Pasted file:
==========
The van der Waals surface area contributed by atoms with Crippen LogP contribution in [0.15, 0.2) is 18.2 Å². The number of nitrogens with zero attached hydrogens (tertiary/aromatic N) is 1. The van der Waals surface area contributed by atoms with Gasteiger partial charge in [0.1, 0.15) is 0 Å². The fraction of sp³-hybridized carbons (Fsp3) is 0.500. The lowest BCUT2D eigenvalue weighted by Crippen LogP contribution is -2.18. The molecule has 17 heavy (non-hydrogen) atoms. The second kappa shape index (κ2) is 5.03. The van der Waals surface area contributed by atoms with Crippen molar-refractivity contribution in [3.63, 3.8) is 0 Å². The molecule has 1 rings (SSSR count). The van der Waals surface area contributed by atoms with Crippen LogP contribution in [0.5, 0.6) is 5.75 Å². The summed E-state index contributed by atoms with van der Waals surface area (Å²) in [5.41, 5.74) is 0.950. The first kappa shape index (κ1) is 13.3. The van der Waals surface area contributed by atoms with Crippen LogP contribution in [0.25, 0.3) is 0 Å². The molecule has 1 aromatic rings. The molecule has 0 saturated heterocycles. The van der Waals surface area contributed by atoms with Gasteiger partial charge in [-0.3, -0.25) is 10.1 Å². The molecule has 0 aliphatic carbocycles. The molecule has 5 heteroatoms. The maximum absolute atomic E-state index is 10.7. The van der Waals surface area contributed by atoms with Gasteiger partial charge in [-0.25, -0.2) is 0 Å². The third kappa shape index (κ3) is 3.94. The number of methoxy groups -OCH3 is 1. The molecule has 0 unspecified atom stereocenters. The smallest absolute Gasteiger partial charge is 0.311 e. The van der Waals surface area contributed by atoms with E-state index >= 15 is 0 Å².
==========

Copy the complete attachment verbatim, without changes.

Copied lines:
The van der Waals surface area contributed by atoms with Crippen LogP contribution in [0.15, 0.2) is 18.2 Å². The number of nitrogens with zero attached hydrogens (tertiary/aromatic N) is 1. The van der Waals surface area contributed by atoms with Gasteiger partial charge in [0.1, 0.15) is 0 Å². The fraction of sp³-hybridized carbons (Fsp3) is 0.500. The lowest BCUT2D eigenvalue weighted by Crippen LogP contribution is -2.18. The molecule has 17 heavy (non-hydrogen) atoms. The second kappa shape index (κ2) is 5.03. The van der Waals surface area contributed by atoms with Crippen molar-refractivity contribution in [3.63, 3.8) is 0 Å². The molecule has 1 rings (SSSR count). The van der Waals surface area contributed by atoms with Crippen LogP contribution in [0.5, 0.6) is 5.75 Å². The summed E-state index contributed by atoms with van der Waals surface area (Å²) in [5.41, 5.74) is 0.950. The first kappa shape index (κ1) is 13.3. The van der Waals surface area contributed by atoms with Crippen LogP contribution in [0.25, 0.3) is 0 Å². The molecule has 1 aromatic rings. The molecule has 0 saturated heterocycles. The van der Waals surface area contributed by atoms with Gasteiger partial charge in [-0.3, -0.25) is 10.1 Å². The molecule has 0 aliphatic carbocycles. The molecule has 5 heteroatoms. The maximum absolute atomic E-state index is 10.7. The van der Waals surface area contributed by atoms with Gasteiger partial charge in [-0.25, -0.2) is 0 Å². The third kappa shape index (κ3) is 3.94. The number of methoxy groups -OCH3 is 1. The molecule has 0 unspecified atom stereocenters. The smallest absolute Gasteiger partial charge is 0.311 e. The van der Waals surface area contributed by atoms with E-state index >= 15 is 0 Å².